Just the image of Tony Blair kissing Rebecca Brookes on both cheeks made my skin crawl. Cameron is no better, up to his neck in it if you ask me. Somebody did, a nice boy who came round for advice about choosing a university, well not just that, even a course. I suggested PPE, but I think he'll plump for journalism. Of course journalists are all shits and politicians are no better according to him, but he seemed to relish the challenge. Thankfully some people still do.

Photo of girl 'nooing' with the nice arse from ''. A cautionary tale (quite amusing) of a couple from Richmond or somewhere like that.

Sunday, 3 July 2011

Sky Plus balls

Despite the fact that a survey of our middle class identified the Queen (1) Bear Grylls (2), Jamie Oliver (5) and Anne Widdecombe (10) in the top ten of people who are role models for us all, I want you to know I don't hate everything. I can even sit through Bridget Jones: The Edge of Reason as a last resort of saturday evening programming as long as I'm thinking thoughts such as 'Well they couldn't have made this schmaltz without the aid of Josef Goebels' (think about it). However It appears I am at war with the TV schedules, because I don't have Sky Plus and I don't look at anything whenever I want to. Frankly the opportunity would be too bewildering and give me what Julie calls, 'fuzzy head'. So having sat through the sentimental slop of 'Jones' that feeds the masses so successfully I would have to stay up to watch a treat like 'Heat' (with the finest heist shootout of all time by the utterly fabulous Michael Mann) or even Lethal Weapon Two of which little is actually memorable at all but I still like it. But I'm too tired and I want to go to bed.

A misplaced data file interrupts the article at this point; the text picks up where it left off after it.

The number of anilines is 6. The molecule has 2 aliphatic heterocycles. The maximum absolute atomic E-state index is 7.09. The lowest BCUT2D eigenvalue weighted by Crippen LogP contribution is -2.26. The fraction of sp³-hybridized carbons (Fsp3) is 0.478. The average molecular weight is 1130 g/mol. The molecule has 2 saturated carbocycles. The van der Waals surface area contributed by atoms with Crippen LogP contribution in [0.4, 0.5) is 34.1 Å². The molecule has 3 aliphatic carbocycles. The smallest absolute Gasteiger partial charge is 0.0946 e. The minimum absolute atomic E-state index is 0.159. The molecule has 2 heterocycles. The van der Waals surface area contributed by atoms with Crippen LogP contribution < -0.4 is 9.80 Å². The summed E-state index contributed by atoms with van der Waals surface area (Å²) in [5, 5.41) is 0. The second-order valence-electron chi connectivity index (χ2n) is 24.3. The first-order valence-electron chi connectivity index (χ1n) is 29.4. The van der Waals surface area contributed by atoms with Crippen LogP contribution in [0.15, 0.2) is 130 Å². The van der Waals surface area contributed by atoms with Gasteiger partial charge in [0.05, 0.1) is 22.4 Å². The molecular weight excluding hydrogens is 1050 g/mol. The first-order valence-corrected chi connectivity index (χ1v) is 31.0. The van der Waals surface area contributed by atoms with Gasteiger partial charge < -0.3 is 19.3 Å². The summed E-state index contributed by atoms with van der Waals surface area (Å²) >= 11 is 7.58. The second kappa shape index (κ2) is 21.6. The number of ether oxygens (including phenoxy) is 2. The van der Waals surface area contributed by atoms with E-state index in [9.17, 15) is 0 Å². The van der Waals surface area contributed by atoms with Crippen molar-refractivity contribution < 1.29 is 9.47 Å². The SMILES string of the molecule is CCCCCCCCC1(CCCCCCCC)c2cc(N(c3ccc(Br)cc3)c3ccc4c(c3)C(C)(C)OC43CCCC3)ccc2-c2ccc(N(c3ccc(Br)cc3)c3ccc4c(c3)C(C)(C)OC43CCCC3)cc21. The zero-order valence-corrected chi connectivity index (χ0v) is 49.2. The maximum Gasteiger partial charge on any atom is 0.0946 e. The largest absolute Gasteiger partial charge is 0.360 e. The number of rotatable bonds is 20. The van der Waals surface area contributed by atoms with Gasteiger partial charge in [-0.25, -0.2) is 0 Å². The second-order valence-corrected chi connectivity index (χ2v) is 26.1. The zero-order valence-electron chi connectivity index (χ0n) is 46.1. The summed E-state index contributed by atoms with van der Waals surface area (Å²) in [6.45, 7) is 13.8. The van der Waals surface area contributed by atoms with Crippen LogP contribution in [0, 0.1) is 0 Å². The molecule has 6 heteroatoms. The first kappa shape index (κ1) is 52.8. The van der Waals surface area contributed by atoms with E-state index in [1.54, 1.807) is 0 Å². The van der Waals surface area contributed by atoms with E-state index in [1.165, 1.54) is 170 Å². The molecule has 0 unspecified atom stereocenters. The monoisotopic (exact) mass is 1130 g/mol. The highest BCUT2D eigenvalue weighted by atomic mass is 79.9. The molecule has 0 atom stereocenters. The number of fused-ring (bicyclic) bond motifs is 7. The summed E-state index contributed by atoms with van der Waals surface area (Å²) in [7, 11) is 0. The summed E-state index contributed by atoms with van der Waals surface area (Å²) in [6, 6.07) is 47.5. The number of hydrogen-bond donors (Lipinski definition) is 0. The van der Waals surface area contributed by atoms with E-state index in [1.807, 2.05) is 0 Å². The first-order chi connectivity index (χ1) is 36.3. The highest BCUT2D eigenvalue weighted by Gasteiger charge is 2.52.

However, when I get up in the morning I can also delight to the surprise of finding the indomitable James Robertson Justice star in the classic B&W WW2 escape caper Very Important Person. Now that sort of surprise justifies the good old schedules, so maybe it's not best to have whatever you want whenever you want it after all.

Saturday, 2 July 2011

Back in the Trench

Once more, my tutorial with Scott the horseman of the apocalypse turns hysterically funny and suicidally tragic at the same time. The cycle of development, we figure, takes many forms and many time frames, most of which we appear to prefer short term to keep things easy. If you don't think like this your world gets extremely problematic, but at least you are thinking about something else other your next holiday.